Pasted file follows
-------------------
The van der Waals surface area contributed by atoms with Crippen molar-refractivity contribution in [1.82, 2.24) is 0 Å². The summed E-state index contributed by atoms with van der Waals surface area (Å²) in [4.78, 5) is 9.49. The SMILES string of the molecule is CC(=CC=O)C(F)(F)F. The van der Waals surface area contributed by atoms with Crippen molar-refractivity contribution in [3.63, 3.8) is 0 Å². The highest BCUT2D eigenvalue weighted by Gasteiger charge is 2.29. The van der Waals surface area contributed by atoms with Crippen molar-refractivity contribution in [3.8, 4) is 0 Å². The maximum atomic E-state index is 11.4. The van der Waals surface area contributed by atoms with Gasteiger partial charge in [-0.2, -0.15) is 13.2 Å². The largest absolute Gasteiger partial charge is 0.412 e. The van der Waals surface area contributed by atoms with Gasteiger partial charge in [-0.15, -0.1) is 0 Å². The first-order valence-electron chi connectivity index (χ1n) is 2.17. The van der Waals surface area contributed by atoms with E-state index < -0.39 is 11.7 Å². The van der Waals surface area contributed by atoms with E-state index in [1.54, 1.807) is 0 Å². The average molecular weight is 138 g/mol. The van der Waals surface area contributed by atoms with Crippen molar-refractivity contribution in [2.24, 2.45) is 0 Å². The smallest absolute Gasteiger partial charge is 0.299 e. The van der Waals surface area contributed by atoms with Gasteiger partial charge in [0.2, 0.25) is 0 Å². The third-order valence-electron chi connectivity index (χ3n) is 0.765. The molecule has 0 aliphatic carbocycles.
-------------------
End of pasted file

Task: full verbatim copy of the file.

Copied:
The van der Waals surface area contributed by atoms with Crippen molar-refractivity contribution in [1.82, 2.24) is 0 Å². The summed E-state index contributed by atoms with van der Waals surface area (Å²) in [4.78, 5) is 9.49. The SMILES string of the molecule is CC(=CC=O)C(F)(F)F. The van der Waals surface area contributed by atoms with Crippen molar-refractivity contribution in [3.63, 3.8) is 0 Å². The highest BCUT2D eigenvalue weighted by Gasteiger charge is 2.29. The van der Waals surface area contributed by atoms with Crippen molar-refractivity contribution in [3.8, 4) is 0 Å². The maximum atomic E-state index is 11.4. The van der Waals surface area contributed by atoms with Gasteiger partial charge in [-0.2, -0.15) is 13.2 Å². The largest absolute Gasteiger partial charge is 0.412 e. The van der Waals surface area contributed by atoms with Gasteiger partial charge in [-0.15, -0.1) is 0 Å². The first-order valence-electron chi connectivity index (χ1n) is 2.17. The van der Waals surface area contributed by atoms with E-state index < -0.39 is 11.7 Å². The van der Waals surface area contributed by atoms with E-state index in [1.54, 1.807) is 0 Å². The average molecular weight is 138 g/mol. The van der Waals surface area contributed by atoms with Crippen molar-refractivity contribution in [2.24, 2.45) is 0 Å². The smallest absolute Gasteiger partial charge is 0.299 e. The van der Waals surface area contributed by atoms with Gasteiger partial charge in [0.2, 0.25) is 0 Å². The third-order valence-electron chi connectivity index (χ3n) is 0.765. The molecule has 0 aliphatic carbocycles.